Lean Six Sigma for Manufacturing?
In Chris Anderson’s new book, FREE, he that almost 30 years ago (1981), the Fortune 100 companies all made something. Now, only 32 do. The other 68 traffic in ideas.
While Lean Six Sigma developed to help manufacturing, it has failed to keep up with the times. It’s still mired in the manufacturing model of reality. What are the new opportunities for Lean Six Sigma?
- Back office operations like orders, invoicing, purchasing, and payments.
- Sales and Marketing
- Information Technologies
Anderson argues that much of the economy no longer produces atoms (i.e., products) but manages bits and bytes of information (e.g, Google, Wikipedia).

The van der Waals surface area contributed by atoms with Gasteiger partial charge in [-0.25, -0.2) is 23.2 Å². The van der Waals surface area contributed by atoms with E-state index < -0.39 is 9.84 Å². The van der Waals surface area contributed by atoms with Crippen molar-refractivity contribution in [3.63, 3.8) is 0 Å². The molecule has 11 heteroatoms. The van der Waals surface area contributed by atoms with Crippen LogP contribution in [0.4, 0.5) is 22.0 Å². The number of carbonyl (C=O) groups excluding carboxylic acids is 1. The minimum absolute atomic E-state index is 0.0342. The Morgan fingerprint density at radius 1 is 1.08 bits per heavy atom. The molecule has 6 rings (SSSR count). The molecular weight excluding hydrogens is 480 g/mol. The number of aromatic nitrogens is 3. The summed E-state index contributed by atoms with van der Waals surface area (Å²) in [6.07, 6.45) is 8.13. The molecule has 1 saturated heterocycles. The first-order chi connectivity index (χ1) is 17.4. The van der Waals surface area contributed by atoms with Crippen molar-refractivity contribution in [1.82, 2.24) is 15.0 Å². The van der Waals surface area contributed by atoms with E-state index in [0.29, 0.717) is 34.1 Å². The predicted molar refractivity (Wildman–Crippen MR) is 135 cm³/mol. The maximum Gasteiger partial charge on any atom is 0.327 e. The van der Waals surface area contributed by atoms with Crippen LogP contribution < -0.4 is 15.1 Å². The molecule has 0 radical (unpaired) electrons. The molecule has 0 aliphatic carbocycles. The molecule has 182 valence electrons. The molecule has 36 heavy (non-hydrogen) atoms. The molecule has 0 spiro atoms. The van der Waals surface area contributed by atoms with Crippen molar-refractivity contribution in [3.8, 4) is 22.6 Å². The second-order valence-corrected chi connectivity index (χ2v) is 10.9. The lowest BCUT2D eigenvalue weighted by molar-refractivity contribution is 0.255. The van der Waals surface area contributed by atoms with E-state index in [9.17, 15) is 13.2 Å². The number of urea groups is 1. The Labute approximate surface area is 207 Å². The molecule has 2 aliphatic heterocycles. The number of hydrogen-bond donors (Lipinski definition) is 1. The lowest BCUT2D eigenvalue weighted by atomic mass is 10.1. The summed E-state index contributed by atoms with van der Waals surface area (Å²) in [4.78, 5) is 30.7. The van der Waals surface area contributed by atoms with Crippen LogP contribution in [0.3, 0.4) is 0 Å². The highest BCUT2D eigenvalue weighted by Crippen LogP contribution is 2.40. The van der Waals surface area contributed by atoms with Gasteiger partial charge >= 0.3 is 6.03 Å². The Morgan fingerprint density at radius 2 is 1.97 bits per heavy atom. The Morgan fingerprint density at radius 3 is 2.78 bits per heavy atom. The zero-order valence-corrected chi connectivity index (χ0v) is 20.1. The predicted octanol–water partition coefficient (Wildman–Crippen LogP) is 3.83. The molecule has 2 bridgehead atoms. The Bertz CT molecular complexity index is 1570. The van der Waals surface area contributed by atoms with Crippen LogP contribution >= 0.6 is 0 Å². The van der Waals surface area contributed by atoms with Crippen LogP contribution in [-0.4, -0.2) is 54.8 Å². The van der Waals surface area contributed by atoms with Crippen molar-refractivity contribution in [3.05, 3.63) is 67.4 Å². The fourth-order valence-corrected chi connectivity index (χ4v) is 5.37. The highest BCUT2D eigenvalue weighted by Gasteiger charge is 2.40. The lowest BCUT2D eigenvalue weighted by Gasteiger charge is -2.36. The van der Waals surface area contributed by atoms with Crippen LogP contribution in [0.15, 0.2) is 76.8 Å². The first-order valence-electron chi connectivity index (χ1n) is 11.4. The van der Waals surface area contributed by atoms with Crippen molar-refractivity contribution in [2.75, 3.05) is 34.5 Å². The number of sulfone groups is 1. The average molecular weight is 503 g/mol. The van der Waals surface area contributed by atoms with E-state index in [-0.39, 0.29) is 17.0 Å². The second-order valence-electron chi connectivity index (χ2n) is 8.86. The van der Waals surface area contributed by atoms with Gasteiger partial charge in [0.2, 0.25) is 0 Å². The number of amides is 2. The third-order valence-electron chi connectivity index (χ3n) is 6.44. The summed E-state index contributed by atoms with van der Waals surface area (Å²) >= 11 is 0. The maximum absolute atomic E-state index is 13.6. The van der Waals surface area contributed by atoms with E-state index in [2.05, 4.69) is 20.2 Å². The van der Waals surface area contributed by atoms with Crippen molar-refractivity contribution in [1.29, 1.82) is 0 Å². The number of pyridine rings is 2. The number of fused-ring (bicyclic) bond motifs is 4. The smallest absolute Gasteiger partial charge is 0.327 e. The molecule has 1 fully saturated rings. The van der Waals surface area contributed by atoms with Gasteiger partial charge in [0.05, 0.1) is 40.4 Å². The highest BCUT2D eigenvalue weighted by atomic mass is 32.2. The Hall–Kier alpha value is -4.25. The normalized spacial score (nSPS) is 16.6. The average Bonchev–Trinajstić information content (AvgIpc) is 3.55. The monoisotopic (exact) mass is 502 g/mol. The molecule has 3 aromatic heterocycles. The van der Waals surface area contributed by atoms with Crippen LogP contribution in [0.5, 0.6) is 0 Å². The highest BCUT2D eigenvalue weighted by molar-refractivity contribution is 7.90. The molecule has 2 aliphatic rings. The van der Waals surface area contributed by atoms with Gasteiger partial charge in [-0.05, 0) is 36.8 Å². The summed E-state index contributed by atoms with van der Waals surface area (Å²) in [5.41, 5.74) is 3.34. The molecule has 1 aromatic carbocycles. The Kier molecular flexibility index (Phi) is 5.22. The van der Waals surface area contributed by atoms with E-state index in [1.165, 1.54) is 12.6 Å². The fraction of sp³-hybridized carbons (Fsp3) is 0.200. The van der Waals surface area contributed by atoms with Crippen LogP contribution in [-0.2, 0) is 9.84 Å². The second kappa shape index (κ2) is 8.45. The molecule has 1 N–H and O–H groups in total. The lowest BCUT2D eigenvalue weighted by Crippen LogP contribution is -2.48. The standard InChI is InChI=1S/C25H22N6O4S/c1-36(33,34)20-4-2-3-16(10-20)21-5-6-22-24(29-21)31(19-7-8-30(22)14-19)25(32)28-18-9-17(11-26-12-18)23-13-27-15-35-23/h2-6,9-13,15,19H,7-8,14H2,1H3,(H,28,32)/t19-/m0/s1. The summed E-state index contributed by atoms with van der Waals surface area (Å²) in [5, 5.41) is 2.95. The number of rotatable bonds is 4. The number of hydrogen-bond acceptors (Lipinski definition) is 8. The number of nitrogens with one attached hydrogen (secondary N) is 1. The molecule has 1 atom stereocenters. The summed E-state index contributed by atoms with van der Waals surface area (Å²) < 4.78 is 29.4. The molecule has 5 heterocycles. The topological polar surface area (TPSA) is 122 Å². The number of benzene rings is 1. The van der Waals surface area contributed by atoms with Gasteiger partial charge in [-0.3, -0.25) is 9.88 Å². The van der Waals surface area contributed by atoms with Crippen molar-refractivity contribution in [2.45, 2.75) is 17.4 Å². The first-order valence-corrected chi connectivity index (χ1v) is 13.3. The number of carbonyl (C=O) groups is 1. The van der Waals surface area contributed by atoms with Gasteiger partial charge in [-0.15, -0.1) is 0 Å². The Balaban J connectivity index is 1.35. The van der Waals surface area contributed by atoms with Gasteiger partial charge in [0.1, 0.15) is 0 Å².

I’m an old IT guy. I’ve built and maintained software on mainframes, minicomputers, PCs in every operating system from IBM OS 360 to Unix to Windows and MacOS.
Guess what? In a world of ones and zeros (binary), there is no variation. There are only good transactions and bad transactions, accurate and inaccurate transactions. The statistical tools used to analyze variation are used so infrequently that I’d say look them up when you need them. Remember, two-thirds of the Fortune 100 doesn’t make anything anymore.
Want to know how to improve these information systems? Download the action plan on this blog and review the Dirty 30 Process for Six Sigma Software at www.qimacros.com/pdf/dirty30.pdf.
With manufacturing on the decline and services involving bits and bytes on the rise, we need to scale down Lean Six Sigma to adapt to the new realities.